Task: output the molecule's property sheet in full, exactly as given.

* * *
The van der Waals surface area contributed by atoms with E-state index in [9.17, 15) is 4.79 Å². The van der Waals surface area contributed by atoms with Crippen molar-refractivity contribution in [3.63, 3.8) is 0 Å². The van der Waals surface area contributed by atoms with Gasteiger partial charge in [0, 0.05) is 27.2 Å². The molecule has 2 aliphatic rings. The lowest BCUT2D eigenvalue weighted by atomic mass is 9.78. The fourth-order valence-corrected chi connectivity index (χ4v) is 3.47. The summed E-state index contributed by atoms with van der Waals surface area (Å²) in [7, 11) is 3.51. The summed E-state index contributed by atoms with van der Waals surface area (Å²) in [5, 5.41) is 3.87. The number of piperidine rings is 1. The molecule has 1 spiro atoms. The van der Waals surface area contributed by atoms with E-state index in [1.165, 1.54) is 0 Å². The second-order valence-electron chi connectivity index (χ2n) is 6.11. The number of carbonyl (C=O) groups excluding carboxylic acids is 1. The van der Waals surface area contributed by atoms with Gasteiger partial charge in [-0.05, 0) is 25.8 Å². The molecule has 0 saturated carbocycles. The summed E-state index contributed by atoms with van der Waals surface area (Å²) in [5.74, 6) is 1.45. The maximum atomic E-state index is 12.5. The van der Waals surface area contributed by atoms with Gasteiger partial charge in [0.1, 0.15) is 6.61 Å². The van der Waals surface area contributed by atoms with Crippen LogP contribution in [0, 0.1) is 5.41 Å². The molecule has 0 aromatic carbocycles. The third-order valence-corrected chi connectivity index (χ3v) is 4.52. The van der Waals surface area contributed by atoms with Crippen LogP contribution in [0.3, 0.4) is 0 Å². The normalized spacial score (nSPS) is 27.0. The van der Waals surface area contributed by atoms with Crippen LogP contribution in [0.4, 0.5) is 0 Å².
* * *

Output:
The van der Waals surface area contributed by atoms with E-state index in [9.17, 15) is 4.79 Å². The van der Waals surface area contributed by atoms with Crippen molar-refractivity contribution in [3.63, 3.8) is 0 Å². The van der Waals surface area contributed by atoms with Gasteiger partial charge in [0, 0.05) is 27.2 Å². The molecule has 2 aliphatic rings. The lowest BCUT2D eigenvalue weighted by atomic mass is 9.78. The fourth-order valence-corrected chi connectivity index (χ4v) is 3.47. The summed E-state index contributed by atoms with van der Waals surface area (Å²) in [7, 11) is 3.51. The summed E-state index contributed by atoms with van der Waals surface area (Å²) in [5, 5.41) is 3.87. The number of piperidine rings is 1. The molecule has 1 spiro atoms. The van der Waals surface area contributed by atoms with E-state index in [1.165, 1.54) is 0 Å². The second-order valence-electron chi connectivity index (χ2n) is 6.11. The number of carbonyl (C=O) groups excluding carboxylic acids is 1. The van der Waals surface area contributed by atoms with Gasteiger partial charge in [-0.05, 0) is 25.8 Å². The molecule has 0 saturated carbocycles. The summed E-state index contributed by atoms with van der Waals surface area (Å²) in [5.74, 6) is 1.45. The maximum atomic E-state index is 12.5. The van der Waals surface area contributed by atoms with Gasteiger partial charge in [0.1, 0.15) is 6.61 Å². The van der Waals surface area contributed by atoms with Crippen LogP contribution in [0, 0.1) is 5.41 Å². The molecule has 0 aromatic carbocycles. The third-order valence-corrected chi connectivity index (χ3v) is 4.52. The van der Waals surface area contributed by atoms with Crippen LogP contribution in [0.3, 0.4) is 0 Å². The normalized spacial score (nSPS) is 27.0. The van der Waals surface area contributed by atoms with Crippen LogP contribution in [0.4, 0.5) is 0 Å².